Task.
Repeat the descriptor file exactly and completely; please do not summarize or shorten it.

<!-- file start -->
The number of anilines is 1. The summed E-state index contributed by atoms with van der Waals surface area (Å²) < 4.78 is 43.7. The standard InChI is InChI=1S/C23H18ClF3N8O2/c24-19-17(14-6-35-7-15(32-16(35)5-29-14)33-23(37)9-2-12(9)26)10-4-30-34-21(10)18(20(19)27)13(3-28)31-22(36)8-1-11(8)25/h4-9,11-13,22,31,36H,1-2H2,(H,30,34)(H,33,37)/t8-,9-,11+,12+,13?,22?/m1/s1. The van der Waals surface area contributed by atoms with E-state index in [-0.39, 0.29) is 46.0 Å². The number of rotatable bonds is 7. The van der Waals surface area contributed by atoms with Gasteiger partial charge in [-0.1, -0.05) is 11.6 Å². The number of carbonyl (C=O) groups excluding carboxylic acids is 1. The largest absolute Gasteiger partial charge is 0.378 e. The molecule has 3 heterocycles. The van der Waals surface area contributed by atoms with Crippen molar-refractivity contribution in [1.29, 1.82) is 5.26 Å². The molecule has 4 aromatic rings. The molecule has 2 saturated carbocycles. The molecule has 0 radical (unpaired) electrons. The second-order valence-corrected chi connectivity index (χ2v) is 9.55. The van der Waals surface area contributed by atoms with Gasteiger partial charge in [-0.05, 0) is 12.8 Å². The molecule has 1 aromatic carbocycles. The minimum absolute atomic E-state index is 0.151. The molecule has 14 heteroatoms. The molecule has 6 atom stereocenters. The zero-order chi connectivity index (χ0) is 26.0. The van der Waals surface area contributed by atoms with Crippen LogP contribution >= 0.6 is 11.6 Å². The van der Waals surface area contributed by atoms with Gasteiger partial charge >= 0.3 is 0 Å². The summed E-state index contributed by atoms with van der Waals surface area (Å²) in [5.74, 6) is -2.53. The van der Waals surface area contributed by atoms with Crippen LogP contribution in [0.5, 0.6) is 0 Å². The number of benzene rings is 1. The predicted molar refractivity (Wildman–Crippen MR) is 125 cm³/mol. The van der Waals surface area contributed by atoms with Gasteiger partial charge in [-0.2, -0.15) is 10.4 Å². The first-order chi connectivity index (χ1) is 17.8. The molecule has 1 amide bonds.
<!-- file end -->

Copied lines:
The number of anilines is 1. The summed E-state index contributed by atoms with van der Waals surface area (Å²) < 4.78 is 43.7. The standard InChI is InChI=1S/C23H18ClF3N8O2/c24-19-17(14-6-35-7-15(32-16(35)5-29-14)33-23(37)9-2-12(9)26)10-4-30-34-21(10)18(20(19)27)13(3-28)31-22(36)8-1-11(8)25/h4-9,11-13,22,31,36H,1-2H2,(H,30,34)(H,33,37)/t8-,9-,11+,12+,13?,22?/m1/s1. The van der Waals surface area contributed by atoms with E-state index in [-0.39, 0.29) is 46.0 Å². The number of rotatable bonds is 7. The van der Waals surface area contributed by atoms with Gasteiger partial charge in [-0.1, -0.05) is 11.6 Å². The number of carbonyl (C=O) groups excluding carboxylic acids is 1. The largest absolute Gasteiger partial charge is 0.378 e. The molecule has 3 heterocycles. The van der Waals surface area contributed by atoms with Crippen molar-refractivity contribution in [1.29, 1.82) is 5.26 Å². The molecule has 4 aromatic rings. The molecule has 2 saturated carbocycles. The molecule has 0 radical (unpaired) electrons. The second-order valence-corrected chi connectivity index (χ2v) is 9.55. The van der Waals surface area contributed by atoms with Gasteiger partial charge in [-0.05, 0) is 12.8 Å². The molecule has 1 aromatic carbocycles. The minimum absolute atomic E-state index is 0.151. The molecule has 14 heteroatoms. The molecule has 6 atom stereocenters. The zero-order chi connectivity index (χ0) is 26.0. The van der Waals surface area contributed by atoms with Crippen LogP contribution >= 0.6 is 11.6 Å². The van der Waals surface area contributed by atoms with Gasteiger partial charge >= 0.3 is 0 Å². The summed E-state index contributed by atoms with van der Waals surface area (Å²) in [5.74, 6) is -2.53. The van der Waals surface area contributed by atoms with Crippen LogP contribution in [0.5, 0.6) is 0 Å². The number of benzene rings is 1. The predicted molar refractivity (Wildman–Crippen MR) is 125 cm³/mol. The van der Waals surface area contributed by atoms with Gasteiger partial charge in [-0.2, -0.15) is 10.4 Å². The first-order chi connectivity index (χ1) is 17.8. The molecule has 1 amide bonds.